There are many retentions in the Competition Act which may have skipped consideration that the Unfair Trade Practices portion was not being retained. For example, the definition of goods remains unchanged in the new Act. Under a 1991 amendment to the MRTP Act, this definition had been extended beyond the Sale of Goods Act to include debentures, stocks and shares after allotment. A recent Supreme Court decision has interpreted whether convertible debentures before allotment can be considered as goods.
Under the General Clauses Act, goods mean movable property of every kind. This vague definition was extended exhaustively under the Sales of Goods Act. The traditional concept that goods meant only tangible articles also changed and the 1991 amendment recognised securities as goods on the basis of transferability and capability of possession.
The Supreme Court decision (R D Goyal Vs Reliance Industries) arises out of a complaint alleging unfair trade practice in the misleading terms and conditions contained in a public issue of debentures. The Commission dismissed the complaint on the issue of jurisdiction, since the complaint related to the pre-amendment period. In appeal, the complainants case was that the 1991 amendment was clarificatory, therefore even pre-1991 goods could include debentures. It was also contended that raising of capital by issue of debentures is an act of trade amounting to rendition of service under the Act.
What has been examined in this case, as also in the earlier Supreme Court decision in the Morgan Stanley Mutual Fund matter, is the distinction between securities before and after allotment. Can debentures be said to be goods before they are allotted Do the prospective investors have no rights in the issue of any capital What is the recourse in case of misstatements in an offer document Can the raising of capital through a public issue be regarded as a trade practice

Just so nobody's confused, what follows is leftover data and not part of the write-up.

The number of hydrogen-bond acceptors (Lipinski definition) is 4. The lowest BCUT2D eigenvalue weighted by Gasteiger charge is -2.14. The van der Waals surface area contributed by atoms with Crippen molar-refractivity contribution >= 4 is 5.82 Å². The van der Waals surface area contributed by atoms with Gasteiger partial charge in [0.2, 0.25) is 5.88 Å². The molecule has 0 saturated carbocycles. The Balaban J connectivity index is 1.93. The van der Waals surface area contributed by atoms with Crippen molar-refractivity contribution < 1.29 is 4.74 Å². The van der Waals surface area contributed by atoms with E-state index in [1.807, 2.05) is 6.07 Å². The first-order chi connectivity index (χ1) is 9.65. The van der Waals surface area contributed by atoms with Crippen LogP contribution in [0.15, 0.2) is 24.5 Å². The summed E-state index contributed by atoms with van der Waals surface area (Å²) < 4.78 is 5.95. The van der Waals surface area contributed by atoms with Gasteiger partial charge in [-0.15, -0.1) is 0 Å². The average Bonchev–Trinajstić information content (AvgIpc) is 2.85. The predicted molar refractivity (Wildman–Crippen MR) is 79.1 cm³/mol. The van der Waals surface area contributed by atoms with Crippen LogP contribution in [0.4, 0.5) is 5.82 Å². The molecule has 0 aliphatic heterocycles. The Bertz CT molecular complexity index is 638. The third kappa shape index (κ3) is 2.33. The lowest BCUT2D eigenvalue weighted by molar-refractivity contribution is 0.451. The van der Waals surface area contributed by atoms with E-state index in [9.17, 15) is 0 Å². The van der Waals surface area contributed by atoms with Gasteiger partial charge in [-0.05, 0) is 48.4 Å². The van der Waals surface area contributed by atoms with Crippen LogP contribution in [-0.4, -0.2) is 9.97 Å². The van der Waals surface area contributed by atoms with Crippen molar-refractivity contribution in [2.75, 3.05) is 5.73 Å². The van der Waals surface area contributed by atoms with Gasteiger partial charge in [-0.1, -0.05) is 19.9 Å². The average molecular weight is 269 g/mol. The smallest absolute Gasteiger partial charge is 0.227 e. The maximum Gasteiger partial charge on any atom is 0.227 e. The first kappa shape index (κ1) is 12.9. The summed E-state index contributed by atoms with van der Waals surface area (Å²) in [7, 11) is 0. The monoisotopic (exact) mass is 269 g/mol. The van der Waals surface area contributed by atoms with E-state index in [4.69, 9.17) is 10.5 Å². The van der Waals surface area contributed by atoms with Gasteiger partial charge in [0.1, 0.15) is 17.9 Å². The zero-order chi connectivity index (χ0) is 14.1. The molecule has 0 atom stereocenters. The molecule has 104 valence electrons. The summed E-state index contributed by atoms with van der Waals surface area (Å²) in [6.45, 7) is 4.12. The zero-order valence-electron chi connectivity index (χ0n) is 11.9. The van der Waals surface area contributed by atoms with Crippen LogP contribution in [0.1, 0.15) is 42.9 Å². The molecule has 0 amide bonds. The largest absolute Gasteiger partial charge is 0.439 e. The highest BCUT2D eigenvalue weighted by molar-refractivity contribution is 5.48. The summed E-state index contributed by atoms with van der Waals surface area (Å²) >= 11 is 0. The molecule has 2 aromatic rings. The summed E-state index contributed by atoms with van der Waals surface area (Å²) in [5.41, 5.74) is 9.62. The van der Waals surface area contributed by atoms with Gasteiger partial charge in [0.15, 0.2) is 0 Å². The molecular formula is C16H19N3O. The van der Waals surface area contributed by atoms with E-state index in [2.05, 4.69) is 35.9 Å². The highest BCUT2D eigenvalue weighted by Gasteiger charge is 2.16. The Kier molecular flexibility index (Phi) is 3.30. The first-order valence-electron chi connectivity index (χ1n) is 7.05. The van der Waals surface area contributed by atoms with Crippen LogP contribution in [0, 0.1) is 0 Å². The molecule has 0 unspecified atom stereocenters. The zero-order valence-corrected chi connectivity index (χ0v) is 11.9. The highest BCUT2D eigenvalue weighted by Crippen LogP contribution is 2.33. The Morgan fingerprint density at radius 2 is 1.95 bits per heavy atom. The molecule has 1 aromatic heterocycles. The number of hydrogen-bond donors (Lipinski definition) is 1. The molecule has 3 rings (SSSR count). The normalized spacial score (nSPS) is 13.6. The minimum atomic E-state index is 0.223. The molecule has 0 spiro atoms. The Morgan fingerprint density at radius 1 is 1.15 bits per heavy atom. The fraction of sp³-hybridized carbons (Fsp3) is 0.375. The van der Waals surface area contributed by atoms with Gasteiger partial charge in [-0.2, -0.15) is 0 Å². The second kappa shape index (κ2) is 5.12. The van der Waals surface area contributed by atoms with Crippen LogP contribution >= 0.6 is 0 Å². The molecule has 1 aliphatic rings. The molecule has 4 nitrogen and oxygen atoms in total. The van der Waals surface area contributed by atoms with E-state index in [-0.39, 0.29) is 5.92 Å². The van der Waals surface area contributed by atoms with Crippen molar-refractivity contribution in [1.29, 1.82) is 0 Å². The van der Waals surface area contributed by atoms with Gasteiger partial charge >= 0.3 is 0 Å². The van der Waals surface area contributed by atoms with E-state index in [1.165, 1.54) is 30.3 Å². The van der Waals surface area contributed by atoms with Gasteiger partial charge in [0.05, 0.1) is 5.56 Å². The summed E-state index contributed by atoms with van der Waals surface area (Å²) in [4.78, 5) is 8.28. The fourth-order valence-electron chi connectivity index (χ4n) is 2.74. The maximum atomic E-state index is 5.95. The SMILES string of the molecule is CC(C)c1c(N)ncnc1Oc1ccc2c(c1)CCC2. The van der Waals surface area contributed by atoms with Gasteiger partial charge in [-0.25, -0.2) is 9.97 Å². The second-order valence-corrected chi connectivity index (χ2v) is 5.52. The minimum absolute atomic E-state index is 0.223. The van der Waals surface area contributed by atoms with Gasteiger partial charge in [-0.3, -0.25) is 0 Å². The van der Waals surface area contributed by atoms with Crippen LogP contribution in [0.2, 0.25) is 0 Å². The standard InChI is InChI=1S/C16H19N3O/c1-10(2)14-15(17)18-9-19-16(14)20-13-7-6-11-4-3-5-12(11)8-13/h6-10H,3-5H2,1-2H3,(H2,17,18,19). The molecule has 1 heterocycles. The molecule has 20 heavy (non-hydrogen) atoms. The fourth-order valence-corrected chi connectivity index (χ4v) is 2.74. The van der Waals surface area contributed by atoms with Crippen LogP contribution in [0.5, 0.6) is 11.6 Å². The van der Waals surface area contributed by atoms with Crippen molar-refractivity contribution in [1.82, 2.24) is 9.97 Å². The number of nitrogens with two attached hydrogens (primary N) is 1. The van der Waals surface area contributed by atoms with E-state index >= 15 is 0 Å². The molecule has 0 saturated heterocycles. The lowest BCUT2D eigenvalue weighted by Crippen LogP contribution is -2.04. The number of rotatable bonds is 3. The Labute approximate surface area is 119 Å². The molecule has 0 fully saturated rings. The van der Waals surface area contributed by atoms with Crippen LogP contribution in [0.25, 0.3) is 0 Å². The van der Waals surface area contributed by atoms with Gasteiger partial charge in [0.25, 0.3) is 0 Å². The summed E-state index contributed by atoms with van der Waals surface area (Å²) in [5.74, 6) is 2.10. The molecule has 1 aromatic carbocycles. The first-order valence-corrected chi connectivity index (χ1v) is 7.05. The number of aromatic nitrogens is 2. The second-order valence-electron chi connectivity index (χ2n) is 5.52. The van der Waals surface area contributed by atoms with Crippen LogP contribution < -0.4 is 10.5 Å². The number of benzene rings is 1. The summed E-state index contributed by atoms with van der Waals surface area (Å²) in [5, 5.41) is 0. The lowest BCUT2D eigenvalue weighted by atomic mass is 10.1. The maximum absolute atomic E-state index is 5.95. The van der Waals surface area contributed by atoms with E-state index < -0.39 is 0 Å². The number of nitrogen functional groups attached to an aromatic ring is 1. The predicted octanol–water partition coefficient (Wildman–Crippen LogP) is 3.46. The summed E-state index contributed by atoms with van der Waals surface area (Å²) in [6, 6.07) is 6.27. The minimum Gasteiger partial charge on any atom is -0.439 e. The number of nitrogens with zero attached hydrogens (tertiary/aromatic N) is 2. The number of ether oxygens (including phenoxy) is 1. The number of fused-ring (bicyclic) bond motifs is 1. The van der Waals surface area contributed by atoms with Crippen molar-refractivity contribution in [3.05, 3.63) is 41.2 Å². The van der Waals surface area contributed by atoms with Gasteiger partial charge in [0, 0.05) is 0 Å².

In this context, the definition of trade practice is significant, dealing as it does with any act which controls or affects the price charged by, or method of trading of, the trader. If the contents of a prospectus are false, or the valuation is fraudulently made, can the company get away scot-free The judgment, instead of answering these issues, dwelt in detail on the definitions of goods, service, trade and trade practice under the Act. While considering whether capital market irregularities constituted an unfair trade practice under Section 36A of the Act, the Court held that unfair trade practice refers to sales promotion or defect in use of goods. Subscription referred to in the prospectus was not price as defined under the Act.
The Morgan Stanley decision had categorically addressed similar issues before it. It was held that shares do not exist until the allotment takes place. Though that was a case under the Consumer Protection Act, which has no counterpart to the 1991 inclusion under the MRTP Act, the Court clarified that raising of capital, which could refer to both equity and loan capital, is making arrangements for raising capital, which is making arrangements for carrying on trade, not a practice relating to it. A prospective investor is not a consumer. If he finds an offer unsatisfactory, he can opt not to subscribe.
True, the present judgment does acknowledge that the principles of Morgan Stanley apply squarely. Perhaps the apex court felt that at this sunset stage, with the pending cases under Section 36A being transferred to the National Commission and the appeal itself being over 15 years old, there was no point in creating an authoritative precedent, especially as the jurisdiction in such cases ought to rest with Department of Company Affairs and the Securities and Exchange Board of India. Even if this is the only Supreme Court judgment on this point under the MRTP act.
The author is a partner in Khaitan & Khaitan, a Delhi law firm